DP12413 Public goods and Future Audiences
Individuals' decisions to behave prosocially (or the contrary) can often be observed by other individuals, with no direct connection to them, but who may nevertheless be influenced by them (e.g. through social media). Does knowing that they may be viewed as role models by other, notably younger, people affect the way individuals behave? Does it make them more likely to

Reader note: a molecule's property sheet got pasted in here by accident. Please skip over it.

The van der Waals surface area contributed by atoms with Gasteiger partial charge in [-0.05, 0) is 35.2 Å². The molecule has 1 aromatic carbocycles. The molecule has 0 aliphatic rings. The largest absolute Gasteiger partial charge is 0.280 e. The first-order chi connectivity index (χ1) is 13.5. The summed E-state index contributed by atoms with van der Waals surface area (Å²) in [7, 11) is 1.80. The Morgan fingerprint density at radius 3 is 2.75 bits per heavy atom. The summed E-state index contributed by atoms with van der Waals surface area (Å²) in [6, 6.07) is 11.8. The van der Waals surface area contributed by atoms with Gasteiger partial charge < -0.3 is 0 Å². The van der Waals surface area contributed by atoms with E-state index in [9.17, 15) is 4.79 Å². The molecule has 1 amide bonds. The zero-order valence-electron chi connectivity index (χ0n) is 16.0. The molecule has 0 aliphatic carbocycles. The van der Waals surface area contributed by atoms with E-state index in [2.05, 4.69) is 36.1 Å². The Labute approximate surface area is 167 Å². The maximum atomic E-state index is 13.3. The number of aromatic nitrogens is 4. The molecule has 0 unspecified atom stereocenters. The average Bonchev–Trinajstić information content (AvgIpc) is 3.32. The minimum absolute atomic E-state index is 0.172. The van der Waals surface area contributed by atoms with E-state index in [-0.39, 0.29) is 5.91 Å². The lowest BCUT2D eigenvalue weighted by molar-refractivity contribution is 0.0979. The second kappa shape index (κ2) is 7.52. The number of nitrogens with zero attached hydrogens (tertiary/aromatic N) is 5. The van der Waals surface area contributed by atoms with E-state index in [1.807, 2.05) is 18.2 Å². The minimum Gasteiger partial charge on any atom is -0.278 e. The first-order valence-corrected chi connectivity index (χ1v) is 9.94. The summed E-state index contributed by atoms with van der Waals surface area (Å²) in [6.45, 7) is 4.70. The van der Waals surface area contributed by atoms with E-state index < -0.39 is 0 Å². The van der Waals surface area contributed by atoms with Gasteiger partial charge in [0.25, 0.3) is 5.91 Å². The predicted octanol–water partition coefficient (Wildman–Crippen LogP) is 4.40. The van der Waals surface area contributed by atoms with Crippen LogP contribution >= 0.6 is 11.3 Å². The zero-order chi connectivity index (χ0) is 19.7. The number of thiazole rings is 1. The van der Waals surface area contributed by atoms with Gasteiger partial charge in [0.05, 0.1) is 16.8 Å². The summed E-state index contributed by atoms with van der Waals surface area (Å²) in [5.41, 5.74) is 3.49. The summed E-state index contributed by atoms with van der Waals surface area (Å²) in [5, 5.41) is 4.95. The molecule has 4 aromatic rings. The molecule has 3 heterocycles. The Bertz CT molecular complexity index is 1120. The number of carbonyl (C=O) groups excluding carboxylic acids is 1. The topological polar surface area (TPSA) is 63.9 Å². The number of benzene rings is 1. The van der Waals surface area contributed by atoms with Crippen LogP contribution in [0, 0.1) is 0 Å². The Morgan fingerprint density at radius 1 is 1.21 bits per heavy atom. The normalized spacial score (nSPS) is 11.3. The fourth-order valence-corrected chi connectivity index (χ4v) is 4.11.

behave prosocially? We study how participants' behavior in an experimental public good game is affected when they know that information about their choices and outcomes, together with different sets of information about their identity, will be transmitted the following year to a set of new, unknown, first-year students at the same university. When subjects know their photo, choices and outcomes will be transmitted, they contribute significantly less. We consider different possible explanations, and show that the most convincing is based on image concerns: subjects in the photo treatment care about being perceived as smart and successful by future students.